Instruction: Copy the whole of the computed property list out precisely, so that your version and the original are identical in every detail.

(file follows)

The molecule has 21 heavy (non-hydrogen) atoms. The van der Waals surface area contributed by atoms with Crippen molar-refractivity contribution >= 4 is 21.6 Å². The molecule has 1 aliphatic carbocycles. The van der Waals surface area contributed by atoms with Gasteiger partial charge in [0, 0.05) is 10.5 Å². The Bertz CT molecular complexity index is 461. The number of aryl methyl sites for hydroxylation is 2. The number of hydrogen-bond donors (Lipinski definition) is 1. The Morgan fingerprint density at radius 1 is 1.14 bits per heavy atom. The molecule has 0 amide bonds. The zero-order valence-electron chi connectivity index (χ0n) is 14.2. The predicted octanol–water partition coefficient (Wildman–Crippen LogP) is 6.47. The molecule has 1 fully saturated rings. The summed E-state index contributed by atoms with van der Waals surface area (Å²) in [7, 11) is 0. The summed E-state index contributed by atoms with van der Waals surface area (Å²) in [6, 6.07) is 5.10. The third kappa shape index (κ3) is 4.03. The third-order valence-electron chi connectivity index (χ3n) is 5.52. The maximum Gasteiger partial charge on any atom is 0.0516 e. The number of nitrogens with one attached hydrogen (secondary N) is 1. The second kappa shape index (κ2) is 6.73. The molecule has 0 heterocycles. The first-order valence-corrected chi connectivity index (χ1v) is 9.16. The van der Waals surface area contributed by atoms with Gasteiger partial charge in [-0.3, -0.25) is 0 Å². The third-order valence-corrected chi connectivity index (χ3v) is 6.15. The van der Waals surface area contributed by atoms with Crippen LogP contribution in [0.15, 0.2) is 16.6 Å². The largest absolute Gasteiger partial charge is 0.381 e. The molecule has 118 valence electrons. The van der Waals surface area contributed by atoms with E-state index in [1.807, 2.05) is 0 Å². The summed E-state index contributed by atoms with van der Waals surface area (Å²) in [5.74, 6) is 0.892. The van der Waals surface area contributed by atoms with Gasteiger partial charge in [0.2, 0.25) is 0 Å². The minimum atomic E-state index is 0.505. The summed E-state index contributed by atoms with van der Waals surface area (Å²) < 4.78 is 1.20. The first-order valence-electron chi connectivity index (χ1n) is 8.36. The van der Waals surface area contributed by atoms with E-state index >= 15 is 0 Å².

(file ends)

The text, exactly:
The molecule has 21 heavy (non-hydrogen) atoms. The van der Waals surface area contributed by atoms with Crippen molar-refractivity contribution >= 4 is 21.6 Å². The molecule has 1 aliphatic carbocycles. The van der Waals surface area contributed by atoms with Gasteiger partial charge in [0, 0.05) is 10.5 Å². The Bertz CT molecular complexity index is 461. The number of aryl methyl sites for hydroxylation is 2. The number of hydrogen-bond donors (Lipinski definition) is 1. The Morgan fingerprint density at radius 1 is 1.14 bits per heavy atom. The molecule has 0 amide bonds. The zero-order valence-electron chi connectivity index (χ0n) is 14.2. The predicted octanol–water partition coefficient (Wildman–Crippen LogP) is 6.47. The molecule has 1 fully saturated rings. The summed E-state index contributed by atoms with van der Waals surface area (Å²) in [7, 11) is 0. The summed E-state index contributed by atoms with van der Waals surface area (Å²) in [6, 6.07) is 5.10. The third kappa shape index (κ3) is 4.03. The third-order valence-electron chi connectivity index (χ3n) is 5.52. The maximum Gasteiger partial charge on any atom is 0.0516 e. The number of nitrogens with one attached hydrogen (secondary N) is 1. The second kappa shape index (κ2) is 6.73. The molecule has 0 heterocycles. The first-order valence-corrected chi connectivity index (χ1v) is 9.16. The van der Waals surface area contributed by atoms with Gasteiger partial charge in [-0.3, -0.25) is 0 Å². The third-order valence-corrected chi connectivity index (χ3v) is 6.15. The van der Waals surface area contributed by atoms with Crippen LogP contribution in [0.15, 0.2) is 16.6 Å². The largest absolute Gasteiger partial charge is 0.381 e. The molecule has 118 valence electrons. The van der Waals surface area contributed by atoms with E-state index in [1.807, 2.05) is 0 Å². The summed E-state index contributed by atoms with van der Waals surface area (Å²) in [5.74, 6) is 0.892. The van der Waals surface area contributed by atoms with Gasteiger partial charge in [0.2, 0.25) is 0 Å². The minimum atomic E-state index is 0.505. The summed E-state index contributed by atoms with van der Waals surface area (Å²) < 4.78 is 1.20. The first-order valence-electron chi connectivity index (χ1n) is 8.36. The van der Waals surface area contributed by atoms with E-state index >= 15 is 0 Å².